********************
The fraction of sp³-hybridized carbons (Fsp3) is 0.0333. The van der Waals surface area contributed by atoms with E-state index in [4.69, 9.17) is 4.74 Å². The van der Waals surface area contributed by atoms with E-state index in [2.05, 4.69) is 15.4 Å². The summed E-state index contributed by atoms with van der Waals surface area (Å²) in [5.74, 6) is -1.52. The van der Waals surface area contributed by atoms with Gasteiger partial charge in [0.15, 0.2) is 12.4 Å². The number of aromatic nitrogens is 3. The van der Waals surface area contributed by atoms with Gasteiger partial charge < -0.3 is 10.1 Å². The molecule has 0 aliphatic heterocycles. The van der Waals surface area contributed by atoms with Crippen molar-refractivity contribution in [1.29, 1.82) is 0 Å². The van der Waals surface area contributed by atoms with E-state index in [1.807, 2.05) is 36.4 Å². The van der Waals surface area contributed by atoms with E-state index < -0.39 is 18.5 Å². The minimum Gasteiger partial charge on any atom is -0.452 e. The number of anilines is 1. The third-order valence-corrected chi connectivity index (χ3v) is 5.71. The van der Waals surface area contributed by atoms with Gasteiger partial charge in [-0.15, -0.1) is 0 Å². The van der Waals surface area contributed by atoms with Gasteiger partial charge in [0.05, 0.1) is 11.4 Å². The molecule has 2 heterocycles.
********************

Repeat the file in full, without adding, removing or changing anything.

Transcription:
The fraction of sp³-hybridized carbons (Fsp3) is 0.0333. The van der Waals surface area contributed by atoms with E-state index in [4.69, 9.17) is 4.74 Å². The van der Waals surface area contributed by atoms with E-state index in [2.05, 4.69) is 15.4 Å². The summed E-state index contributed by atoms with van der Waals surface area (Å²) in [5.74, 6) is -1.52. The van der Waals surface area contributed by atoms with Gasteiger partial charge in [0.15, 0.2) is 12.4 Å². The number of aromatic nitrogens is 3. The van der Waals surface area contributed by atoms with Gasteiger partial charge < -0.3 is 10.1 Å². The molecule has 0 aliphatic heterocycles. The van der Waals surface area contributed by atoms with Crippen molar-refractivity contribution in [1.29, 1.82) is 0 Å². The van der Waals surface area contributed by atoms with E-state index in [1.807, 2.05) is 36.4 Å². The van der Waals surface area contributed by atoms with E-state index < -0.39 is 18.5 Å². The minimum Gasteiger partial charge on any atom is -0.452 e. The number of anilines is 1. The third-order valence-corrected chi connectivity index (χ3v) is 5.71. The van der Waals surface area contributed by atoms with Gasteiger partial charge in [-0.15, -0.1) is 0 Å². The van der Waals surface area contributed by atoms with Gasteiger partial charge in [0.05, 0.1) is 11.4 Å². The molecule has 2 heterocycles.